Pop-up stores are all the rage right now. But how can retailers, brands and shopping centres make the most of them? A high-level panel tackled the topic at MAPIC today. It united (left to right) Guillaume Lapp, Klépierre; Neil Roberts, Unilever; Nicholas Russell, We Are Pop Up; Karen Harris, INTU; Nicolas Jambin of Hopshop; and moderator Regine Eveno, of IFLS. Eveno began by highlighting some best practices, including Amazon, the world’s largest online retailer, which is currently opening pop-up stores all over the world.
Big brands are, of course, getting in on the act: Roberts of Unilever discussed the luxurious pop-up stores launched worldwide by ice cream brand Magnum. More than mini-stores, this was more of an “experience”, encompassing personalised Magnums, celebrities and soirées. The operation reached 50 million people on social media, said Roberts; a huge win in itself if you consider “it’s not about the sales generated, its about what it does for your brand. It’s part of a five-year strategy, and it’s just getting bigger.”
Harris, of INTU, agreed the communication benefits of opening pop-up stores is key. “To do it well,” she said, “you have to invest not only in the experience, but also really leverage social media; the whole omnichannel experience of the brand.”
Not that revenue doesn’t matter: at Klépierre — who has launched a book on the topic here at MAPIC — “our revenue from pop up is doubling every year,” said Lapp. “So we now have a team dedicated to that activity.” With tangible revenue benefits, he added: “We can do €4-6k per square metre with pop up stores; often more than traditional retail,” said Lapp.
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Pop-up store specialists Hopshop and We Are Pop Up then chimed in, the former to explain how they successfully invested failed street retail venture La jeune rue in Paris for a month, after raising €28,000 through crowdfunding. “Pop up stores aren’t just a very agile way to do retail,” said Hopshop’s Jambin; “they allow you do do retail in places like hotel rooftops, boats: it creates a shopper experience that’s different from what they’re used to.”
Like Hopshop, We Are Pop Up‘s first challenge was to remove hurdles faced by people wanting to set up pop-up stores. This is why, explained Russell, his company is a “pure Airbnb-style marketplace platform“, where users can access the legal and administrative documents they need. “Now, people are using the platform to collaborate,” said Russell, notably on what he called Shop Share, whereby existing retailers also create pop-up stores on underused floorspace. That activity alone, said Russell, has grown 30-fold of late.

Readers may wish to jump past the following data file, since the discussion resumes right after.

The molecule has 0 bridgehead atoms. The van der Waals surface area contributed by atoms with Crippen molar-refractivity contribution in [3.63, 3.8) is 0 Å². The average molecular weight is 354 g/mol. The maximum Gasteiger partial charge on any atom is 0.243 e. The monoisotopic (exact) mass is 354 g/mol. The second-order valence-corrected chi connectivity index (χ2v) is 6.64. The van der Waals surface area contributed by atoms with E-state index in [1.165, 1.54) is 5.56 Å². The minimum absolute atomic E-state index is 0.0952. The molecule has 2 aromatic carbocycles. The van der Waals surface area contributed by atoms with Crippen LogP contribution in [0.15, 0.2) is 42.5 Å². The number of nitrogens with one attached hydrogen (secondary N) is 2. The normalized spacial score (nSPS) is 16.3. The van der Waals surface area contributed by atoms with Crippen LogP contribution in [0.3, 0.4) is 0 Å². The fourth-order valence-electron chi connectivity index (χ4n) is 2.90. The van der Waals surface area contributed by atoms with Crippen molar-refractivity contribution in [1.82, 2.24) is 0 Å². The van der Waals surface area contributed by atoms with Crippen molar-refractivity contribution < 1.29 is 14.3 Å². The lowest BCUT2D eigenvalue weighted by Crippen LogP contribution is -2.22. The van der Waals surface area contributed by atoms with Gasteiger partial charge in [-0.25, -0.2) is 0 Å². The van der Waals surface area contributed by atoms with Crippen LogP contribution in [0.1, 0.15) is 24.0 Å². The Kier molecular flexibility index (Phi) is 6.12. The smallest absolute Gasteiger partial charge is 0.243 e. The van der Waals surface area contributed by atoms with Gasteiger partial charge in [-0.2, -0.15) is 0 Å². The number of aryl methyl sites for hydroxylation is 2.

Pop-up stores, then, are key to today’s omnichannel retail experience: but what does that experience really imply? Another panel today, called “The omnichannel experience: connecting shoppers or connected shopping?“, took on the subject.
For INTU’s Harris (also on this panel), the key is engaging with consumers wherever they are. The challenge is not “just to attract an online customer, but to give access to as many consumers as possible. A multichannel shopper is much more important than an online shopper,” she said, asserting “we are expecting people to purchase on mobile phones in shopping centres.”
Dmitry Kostygin, of Russian online retailer Ulmart, for his part does “not like the term omnichannel”, affirming that you need to be present where your customers are, be efficient in your main channel, then look for others. Laure de Carayon, of China Connect, urged retailers to focus on digital: Chinese customers recently spent $14bn online in just 24 hours; nearly $5bn more than on the same day (November 11) last year. And this year, 70% of that spending was via mobile. And now that a great deal of digital activity in China goes through multipurpose app WeChat, she encouraged the audience to explore this “amazing tool.”
Not forgetting retailtainment: one key message at MAPIC today, delivered by Aerodium Technologies‘s Egils Dancis, was that “Anyone can fly!” With Aerodium’s vertical wind tunnels, of course… The company has devised3 models of flying machines, called ‘open’ (€600k), ‘wall to wall’ (€1.3m) and ‘recirculation’. The third model costs between €2-5m, and allows people to fly up to 30 metres in the air. So why install one in your shopping centre? According to the business model presented by Dancis, a wind tunnel could generate sales of €3m in one year…
Another highlight was French technology company Arforia presenting its virtual showroom created for La Samaritaine shopping mall in Paris (LVMH). One of Paris’ most iconic shopping venues, La Samaritaine will not reopen for another three years; but this virtual visit lets you shop there as if it was already open, thanks to a virtual reality headset. Discovering the future, right now, at MAPIC!
Additional reporting provided by Olga de Benoist and La Sorbonne’s Joffrey Houdoux & Nicolas Coville.
As Head of Social Media for Reed MIDEM, James Martin oversees social strategy and deployment for MIPIM and MAPIC shows, as well as MIPTV/MIPCOM (TV industry) and Midem (music industry). He is based in Reed MIDEM's Paris office.